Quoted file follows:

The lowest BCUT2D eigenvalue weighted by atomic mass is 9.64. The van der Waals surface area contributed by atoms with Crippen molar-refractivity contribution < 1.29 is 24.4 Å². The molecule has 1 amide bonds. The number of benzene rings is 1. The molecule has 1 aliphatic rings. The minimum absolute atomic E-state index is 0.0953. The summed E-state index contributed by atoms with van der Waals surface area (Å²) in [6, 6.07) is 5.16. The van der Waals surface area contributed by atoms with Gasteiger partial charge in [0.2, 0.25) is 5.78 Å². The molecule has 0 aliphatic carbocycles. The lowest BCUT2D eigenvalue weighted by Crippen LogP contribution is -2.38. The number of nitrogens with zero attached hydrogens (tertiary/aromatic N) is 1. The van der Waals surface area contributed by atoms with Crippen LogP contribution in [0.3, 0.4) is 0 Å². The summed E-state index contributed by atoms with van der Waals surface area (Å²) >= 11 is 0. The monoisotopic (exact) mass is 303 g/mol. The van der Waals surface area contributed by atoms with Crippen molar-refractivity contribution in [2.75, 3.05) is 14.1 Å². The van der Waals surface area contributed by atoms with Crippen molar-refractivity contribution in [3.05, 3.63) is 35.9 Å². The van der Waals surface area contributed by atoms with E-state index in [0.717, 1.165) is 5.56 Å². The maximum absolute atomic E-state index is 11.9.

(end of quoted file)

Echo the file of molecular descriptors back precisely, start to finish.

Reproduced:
The lowest BCUT2D eigenvalue weighted by atomic mass is 9.64. The van der Waals surface area contributed by atoms with Crippen molar-refractivity contribution < 1.29 is 24.4 Å². The molecule has 1 amide bonds. The number of benzene rings is 1. The molecule has 1 aliphatic rings. The minimum absolute atomic E-state index is 0.0953. The summed E-state index contributed by atoms with van der Waals surface area (Å²) in [6, 6.07) is 5.16. The van der Waals surface area contributed by atoms with Gasteiger partial charge in [0.2, 0.25) is 5.78 Å². The molecule has 0 aliphatic carbocycles. The lowest BCUT2D eigenvalue weighted by Crippen LogP contribution is -2.38. The number of nitrogens with zero attached hydrogens (tertiary/aromatic N) is 1. The van der Waals surface area contributed by atoms with Crippen LogP contribution in [0.3, 0.4) is 0 Å². The summed E-state index contributed by atoms with van der Waals surface area (Å²) >= 11 is 0. The monoisotopic (exact) mass is 303 g/mol. The van der Waals surface area contributed by atoms with Crippen molar-refractivity contribution in [2.75, 3.05) is 14.1 Å². The van der Waals surface area contributed by atoms with Crippen molar-refractivity contribution in [3.05, 3.63) is 35.9 Å². The van der Waals surface area contributed by atoms with E-state index in [0.717, 1.165) is 5.56 Å². The maximum absolute atomic E-state index is 11.9.